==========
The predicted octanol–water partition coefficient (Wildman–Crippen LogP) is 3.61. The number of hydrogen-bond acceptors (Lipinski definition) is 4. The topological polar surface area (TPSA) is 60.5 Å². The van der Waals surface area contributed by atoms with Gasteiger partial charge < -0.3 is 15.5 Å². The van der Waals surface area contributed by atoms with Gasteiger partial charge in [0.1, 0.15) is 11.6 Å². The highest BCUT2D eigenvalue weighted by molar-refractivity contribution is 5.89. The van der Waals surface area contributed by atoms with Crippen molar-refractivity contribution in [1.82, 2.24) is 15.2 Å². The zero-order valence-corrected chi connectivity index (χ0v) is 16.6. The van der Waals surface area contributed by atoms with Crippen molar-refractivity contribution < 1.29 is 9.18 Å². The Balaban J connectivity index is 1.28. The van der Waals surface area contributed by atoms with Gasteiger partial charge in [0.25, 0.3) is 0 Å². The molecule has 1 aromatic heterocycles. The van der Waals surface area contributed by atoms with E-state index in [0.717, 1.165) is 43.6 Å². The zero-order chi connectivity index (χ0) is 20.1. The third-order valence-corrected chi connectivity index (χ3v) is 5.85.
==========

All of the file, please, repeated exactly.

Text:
The predicted octanol–water partition coefficient (Wildman–Crippen LogP) is 3.61. The number of hydrogen-bond acceptors (Lipinski definition) is 4. The topological polar surface area (TPSA) is 60.5 Å². The van der Waals surface area contributed by atoms with Gasteiger partial charge < -0.3 is 15.5 Å². The van der Waals surface area contributed by atoms with Gasteiger partial charge in [0.1, 0.15) is 11.6 Å². The highest BCUT2D eigenvalue weighted by molar-refractivity contribution is 5.89. The van der Waals surface area contributed by atoms with Crippen molar-refractivity contribution in [1.82, 2.24) is 15.2 Å². The zero-order valence-corrected chi connectivity index (χ0v) is 16.6. The van der Waals surface area contributed by atoms with Crippen molar-refractivity contribution < 1.29 is 9.18 Å². The Balaban J connectivity index is 1.28. The van der Waals surface area contributed by atoms with Gasteiger partial charge in [0.25, 0.3) is 0 Å². The molecule has 1 aromatic heterocycles. The van der Waals surface area contributed by atoms with E-state index in [0.717, 1.165) is 43.6 Å². The zero-order chi connectivity index (χ0) is 20.1. The third-order valence-corrected chi connectivity index (χ3v) is 5.85.